And where ever you look even in this young food forest you will see food ready to be harvested.
3 Tips to Help You Start Your Food Forest
So did you enjoy exploring this food forest? Ready to get started with your own? By exploring a food forest I hoped you would get a better sense of what a food forest is and how it can work.
But there is still a lot more that I didn’t cover in this episode. In there I’ve put links to a series of blog posts I wrote all about food forests.
These posts dive into what a food forest is, why you should plant one, the 3 types of food forests, and the layers of a food forest.
So make sure to check out those to learn more about food forests. But I also want to give you 3 tips in this podcast episode to help you get started.
The 1st tip is don’t try to plant a whole food forest all at once.
I’ve been working on mine for several years and I’m not finished yet. I plan to greatly expand it in the future and I’m still adding more flowers and perennial vegetables along with native vegetables.
Instead, start with 1 or 2 fruit trees—go for semi-dwarf or dwarf trees if you don’t have much room.
Next on the sunny side of your fruit tree out a good 6-8 feet from it plant a couple of berry bushes. Then add some lupines or other nitrogen-fixing flowers around the tree and the shrubs.
Then add some perennial or native vegetables or even just some traditional garden vegetables. Strawberries are a great addition too.
Finally, add a couple of logs, a stump, a snag, or some other habitat feature. And make sure to mulch the ground around these plants.
Now you’ve got the start of a food forest. You’ve got multiple layers all stacked together and all providing harvests and habitat.
Then just repeat this with another fruit or nut tree.
The 2nd tip is to make sure to mix in native plants in your food forest. Look for native edibles or native flowers as a place to start. But consider native shrubs and trees too even if they’re not edible.
These native plants will provide a foundation of support for your food forest. They will attract and support wildlife. And I’ve found the birds and other wildlife prefer to eat native berries and fruit than my cultivar varieties.
The birds go for our native red flowering currants and leave our cherries mostly alone giving us time to get abundant harvests. Before we planted all our native plants the birds would pick our cherry tree clean—but today they only slowly go for the cherries since they’ve got the native plants they prefer.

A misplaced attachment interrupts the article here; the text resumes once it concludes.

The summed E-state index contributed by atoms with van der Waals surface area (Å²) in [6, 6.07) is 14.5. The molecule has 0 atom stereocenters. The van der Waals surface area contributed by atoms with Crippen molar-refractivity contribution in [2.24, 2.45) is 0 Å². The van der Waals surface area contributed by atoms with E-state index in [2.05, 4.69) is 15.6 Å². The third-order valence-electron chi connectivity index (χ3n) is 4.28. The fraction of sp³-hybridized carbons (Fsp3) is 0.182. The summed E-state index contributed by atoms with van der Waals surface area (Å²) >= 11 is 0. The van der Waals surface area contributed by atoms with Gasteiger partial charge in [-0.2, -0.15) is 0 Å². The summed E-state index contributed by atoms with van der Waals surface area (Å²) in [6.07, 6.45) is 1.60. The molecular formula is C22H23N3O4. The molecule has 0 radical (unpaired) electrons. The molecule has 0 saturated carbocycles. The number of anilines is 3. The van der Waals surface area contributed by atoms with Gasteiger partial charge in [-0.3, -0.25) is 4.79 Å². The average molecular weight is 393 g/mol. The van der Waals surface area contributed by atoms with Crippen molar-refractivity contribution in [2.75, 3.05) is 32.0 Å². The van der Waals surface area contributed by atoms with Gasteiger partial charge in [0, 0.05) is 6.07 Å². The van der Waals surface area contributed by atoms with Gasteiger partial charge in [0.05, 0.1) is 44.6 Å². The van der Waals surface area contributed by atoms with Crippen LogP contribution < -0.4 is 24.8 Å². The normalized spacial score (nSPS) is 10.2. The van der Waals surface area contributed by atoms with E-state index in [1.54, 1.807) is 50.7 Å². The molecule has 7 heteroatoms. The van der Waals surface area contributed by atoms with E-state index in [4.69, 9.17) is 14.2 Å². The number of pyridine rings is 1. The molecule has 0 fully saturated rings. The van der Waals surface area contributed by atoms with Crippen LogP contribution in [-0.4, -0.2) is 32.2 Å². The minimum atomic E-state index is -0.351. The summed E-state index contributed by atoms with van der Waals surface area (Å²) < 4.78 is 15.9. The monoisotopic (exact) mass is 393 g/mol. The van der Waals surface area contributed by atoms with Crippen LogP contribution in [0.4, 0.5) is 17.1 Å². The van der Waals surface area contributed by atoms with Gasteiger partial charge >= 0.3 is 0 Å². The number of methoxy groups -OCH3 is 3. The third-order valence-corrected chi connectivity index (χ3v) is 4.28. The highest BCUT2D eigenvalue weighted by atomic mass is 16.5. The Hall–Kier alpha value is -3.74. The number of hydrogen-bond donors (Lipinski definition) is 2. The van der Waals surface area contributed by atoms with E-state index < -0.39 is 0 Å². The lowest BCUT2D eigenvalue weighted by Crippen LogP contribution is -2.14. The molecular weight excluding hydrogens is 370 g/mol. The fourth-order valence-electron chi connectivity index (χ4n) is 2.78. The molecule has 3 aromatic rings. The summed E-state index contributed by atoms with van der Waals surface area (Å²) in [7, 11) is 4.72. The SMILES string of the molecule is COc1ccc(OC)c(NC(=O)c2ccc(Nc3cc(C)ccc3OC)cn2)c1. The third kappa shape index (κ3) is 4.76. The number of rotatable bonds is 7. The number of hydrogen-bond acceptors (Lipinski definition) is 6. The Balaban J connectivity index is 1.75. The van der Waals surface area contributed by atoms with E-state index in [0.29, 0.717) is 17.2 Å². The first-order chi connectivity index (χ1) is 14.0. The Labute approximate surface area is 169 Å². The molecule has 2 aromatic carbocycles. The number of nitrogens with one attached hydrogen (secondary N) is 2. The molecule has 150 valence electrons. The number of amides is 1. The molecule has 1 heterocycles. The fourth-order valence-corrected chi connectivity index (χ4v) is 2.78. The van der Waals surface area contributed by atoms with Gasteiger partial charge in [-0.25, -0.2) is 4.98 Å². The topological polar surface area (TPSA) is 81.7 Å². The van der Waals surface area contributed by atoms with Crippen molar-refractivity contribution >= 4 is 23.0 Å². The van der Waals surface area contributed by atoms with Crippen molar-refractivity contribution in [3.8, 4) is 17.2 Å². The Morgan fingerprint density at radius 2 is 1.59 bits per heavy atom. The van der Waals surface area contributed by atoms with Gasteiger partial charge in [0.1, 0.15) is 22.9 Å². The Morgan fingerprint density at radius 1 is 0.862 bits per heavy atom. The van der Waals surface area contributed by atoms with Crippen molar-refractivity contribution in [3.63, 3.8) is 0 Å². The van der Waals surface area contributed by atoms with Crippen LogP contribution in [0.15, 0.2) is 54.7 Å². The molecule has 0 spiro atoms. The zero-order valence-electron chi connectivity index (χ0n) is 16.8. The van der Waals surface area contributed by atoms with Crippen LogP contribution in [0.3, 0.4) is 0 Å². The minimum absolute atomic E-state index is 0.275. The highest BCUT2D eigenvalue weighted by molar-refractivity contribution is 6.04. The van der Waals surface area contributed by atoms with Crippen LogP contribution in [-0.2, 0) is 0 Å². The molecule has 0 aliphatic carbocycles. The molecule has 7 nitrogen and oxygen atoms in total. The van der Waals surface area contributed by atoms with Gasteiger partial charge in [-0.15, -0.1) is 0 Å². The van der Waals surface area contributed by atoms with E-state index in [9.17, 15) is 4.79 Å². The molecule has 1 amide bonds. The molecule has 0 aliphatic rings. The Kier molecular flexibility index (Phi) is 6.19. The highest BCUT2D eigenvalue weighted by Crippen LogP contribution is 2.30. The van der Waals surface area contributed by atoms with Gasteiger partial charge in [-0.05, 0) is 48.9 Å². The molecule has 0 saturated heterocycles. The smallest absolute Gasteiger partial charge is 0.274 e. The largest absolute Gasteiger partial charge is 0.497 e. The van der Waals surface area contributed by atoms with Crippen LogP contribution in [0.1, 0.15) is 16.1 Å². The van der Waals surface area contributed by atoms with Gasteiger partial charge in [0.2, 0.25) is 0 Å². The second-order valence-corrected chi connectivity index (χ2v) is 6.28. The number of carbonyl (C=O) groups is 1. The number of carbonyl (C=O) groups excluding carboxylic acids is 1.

Plus, you can still get harvests from many of the native plants.
But the main point is your food forests will be far more abundant and support far more wildlife with native plants than without. And you will also get better harvests.
And the 3rd tip is to acknowledge that your food forest will change over time. When you first plant it the sunlight will reach the ground and there will be almost no canopy cover.
But over time the trees and shrubs will grow and more areas will become shady.
Other plants will mature and grow too.
And some plants will be pushed out and need to be replaced by plants that are better adapted to your maturing food forest.
Like all healthy, natural systems a food forest is dynamic. It changes over time and you will need to change with it. Don’t get locked into a single design—be flexible, take time to observe it, learn what works and what doesn’t, and make adjustments.
Make sure to take time to explore your food forest too and don’t forget to enjoy the beauty and abundance that it brings.
And stay tuned for our next episode where we will look at why you need plant-eating insects in your garden. You may not like these insects but they’re part of a healthy and abundant landscape. Luckily you can work with them in a way that still provides abundant harvests for your family and your community. Make sure to tune in next week to learn more about why your garden needs plant-eating insects.
Follow Growing with Nature
Follow us to get help, tips and inspiration to heal the living world by cultivating abundance for people, plants and wildlife delivered to you daily: